India has applied for an exclusive trademark that would grant it sole ownership of the basmati rice title in the European Union. This has started a dispute that could deal a major blow to Pakistan’s position.
A report by AFP points out that Basmati, the distinctive long grain rice, has become the latest point of tussle between India and Pakistan. India has applied for an exclusive trademark that would grant it sole ownership of the basmati title in the European Union. This has started a dispute that could deal a major blow to Pakistan’s position in a vital export market. India is the largest rice exporter in the world, netting $6.8 billion in annual earnings, with Pakistan in fourth position at $2.2 billion, according to UN figures. Incidentally, the two countries are the only global exporters of basmati.
Pakistan opposed India’s move to gain Protected Geographical Indication (PGI) from the European Commission. “It’s like dropping an atomic bomb on us,” Ghulam Murtaza, co-owner of Al-Barkat Rice Mills, Lahore, was quoted saying.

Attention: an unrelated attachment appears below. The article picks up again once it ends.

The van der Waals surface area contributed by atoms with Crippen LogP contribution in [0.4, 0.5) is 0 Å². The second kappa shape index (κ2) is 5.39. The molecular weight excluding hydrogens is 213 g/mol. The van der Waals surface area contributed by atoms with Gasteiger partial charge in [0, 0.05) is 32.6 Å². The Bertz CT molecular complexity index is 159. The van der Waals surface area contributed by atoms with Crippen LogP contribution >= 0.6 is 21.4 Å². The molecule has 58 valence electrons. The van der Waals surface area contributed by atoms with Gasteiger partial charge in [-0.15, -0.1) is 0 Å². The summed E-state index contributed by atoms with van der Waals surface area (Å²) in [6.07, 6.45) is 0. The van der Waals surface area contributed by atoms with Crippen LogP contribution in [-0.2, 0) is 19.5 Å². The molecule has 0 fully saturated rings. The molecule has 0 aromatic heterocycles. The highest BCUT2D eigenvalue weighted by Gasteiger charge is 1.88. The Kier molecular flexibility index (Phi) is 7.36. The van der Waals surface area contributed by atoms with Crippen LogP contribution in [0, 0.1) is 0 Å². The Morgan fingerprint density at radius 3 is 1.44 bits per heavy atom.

“(India) has caused all this fuss over there so they can somehow grab one of our target markets,” said Murtaza, whose fields are barely five kilometres (three miles) from the Indian border. “Our whole rice industry is affected,” he said.
Pakistan has expanded basmati exports to the EU over the past three years, taking advantage of India’s difficulties meeting stricter European pesticide standards. It now fills two-thirds of the region’s approximately 300,000-ton annual demand, according to the European Commission. Malik Faisal Jahangir, Vice-President of the Pakistan Rice Exporters Association, claims Pakistani basmati is more organic and “better in quality”. Protected Geographical Indication status grants intellectual property rights for products linked to a geographic area where at least one stage of production, processing, or preparation takes place.
As per EU rules, the two countries must try to negotiate an amicable resolution by September, after India asked for a three-month extension, a spokesman for the European Commission told AFP. “Historically, both the reputation and geographic area (for basmati) are common to India and Pakistan,” says legal researcher Delphine Marie-Vivien. “There have already been quite a few cases of opposition to geographical indication applications in Europe, and each time a compromise has been found.” Pakistan hopes to convince India to instead submit a “joint application” in the name of the common heritage that basmati represents, Jahangir said.